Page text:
The list of regulations organic producers must follow is found on the USDA’s National Organic Program’s web site. Generally, organic cows must eat organic feed grown with the use of pesticides approved for organic use[5], use organic medicine, graze organic pastures, etc. In fact, a recently updated regulation is a new pasture requirement that has made many large organic dairy farms reviewing their operations. Organic dairy and beef cattle as well as other ruminant livestock (like goats and sheep) must spend at least 120 days each year in pastures. While there’s no acre-per-cow requirement, the animals must receive at least 30 percent of their dry matter intake from the pasture during the grazing season. In hot, arid climates it has meant more costly irrigation to provide more pasture for their herd. This may affect the availability of organic milk in certain areas, let alone organic feed, meaning more truck miles spent shipping these items in and potentially increasing the carbon footprint.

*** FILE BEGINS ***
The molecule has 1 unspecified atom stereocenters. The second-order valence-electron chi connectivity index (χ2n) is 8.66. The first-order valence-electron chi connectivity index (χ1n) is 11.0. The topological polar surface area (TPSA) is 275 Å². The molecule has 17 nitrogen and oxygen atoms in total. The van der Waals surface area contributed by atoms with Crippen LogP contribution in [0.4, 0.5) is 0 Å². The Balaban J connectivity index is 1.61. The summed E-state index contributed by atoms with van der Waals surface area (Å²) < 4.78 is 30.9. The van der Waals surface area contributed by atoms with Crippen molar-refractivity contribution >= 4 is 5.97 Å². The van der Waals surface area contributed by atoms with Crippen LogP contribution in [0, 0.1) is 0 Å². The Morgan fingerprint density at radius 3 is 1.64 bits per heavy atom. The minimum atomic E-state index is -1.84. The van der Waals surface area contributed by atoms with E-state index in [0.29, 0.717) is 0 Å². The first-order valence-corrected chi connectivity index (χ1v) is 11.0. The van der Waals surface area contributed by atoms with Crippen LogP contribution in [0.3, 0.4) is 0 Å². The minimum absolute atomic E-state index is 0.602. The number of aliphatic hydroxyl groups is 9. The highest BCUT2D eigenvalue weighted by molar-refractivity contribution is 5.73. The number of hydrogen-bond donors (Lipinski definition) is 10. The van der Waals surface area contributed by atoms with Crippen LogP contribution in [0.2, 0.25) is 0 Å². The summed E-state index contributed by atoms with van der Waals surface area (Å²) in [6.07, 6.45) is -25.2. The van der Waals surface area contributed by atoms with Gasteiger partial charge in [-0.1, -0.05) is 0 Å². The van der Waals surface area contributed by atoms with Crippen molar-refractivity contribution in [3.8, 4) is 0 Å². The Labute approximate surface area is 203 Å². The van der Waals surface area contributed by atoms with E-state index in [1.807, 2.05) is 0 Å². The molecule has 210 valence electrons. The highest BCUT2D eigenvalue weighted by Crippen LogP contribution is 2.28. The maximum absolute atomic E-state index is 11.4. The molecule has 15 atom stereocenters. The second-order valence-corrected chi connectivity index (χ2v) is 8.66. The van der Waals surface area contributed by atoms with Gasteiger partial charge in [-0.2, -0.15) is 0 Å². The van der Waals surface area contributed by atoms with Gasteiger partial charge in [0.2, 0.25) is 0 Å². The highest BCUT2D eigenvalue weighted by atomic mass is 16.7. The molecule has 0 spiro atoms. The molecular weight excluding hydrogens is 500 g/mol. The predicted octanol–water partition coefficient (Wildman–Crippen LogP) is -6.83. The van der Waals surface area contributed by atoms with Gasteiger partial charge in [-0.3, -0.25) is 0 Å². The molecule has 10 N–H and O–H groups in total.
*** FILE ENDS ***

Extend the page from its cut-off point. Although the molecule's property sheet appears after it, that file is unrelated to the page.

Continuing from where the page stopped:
While farm practices and philosophies may differ, the concern and care for the animals remain a top priority for dairy farmers. Keeping the cows healthy and comfortable goes a long way in their ability to produce milk. As a wise farmer once said, “Take care of the cows and they will take care of you.”

 

Show Me the Money!

While it’s true that you pay a premium for organic milk at the store and a farmer receives a higher milk price for organic milk, the economics of farming still come into play. Organic farmers pay more for organic grain and other organic inputs which doesn’t necessarily leave them in a better profit position than conventional farmers. This past year in particular inputs are up for all dairy farmers – feed, fuel, crop needs, repairs, supplies, etc. At the same time, the organic milk price on the farm has not gone up as quickly which has put a strain on at the farm making the idea of milking more organic cows not exactly attractive.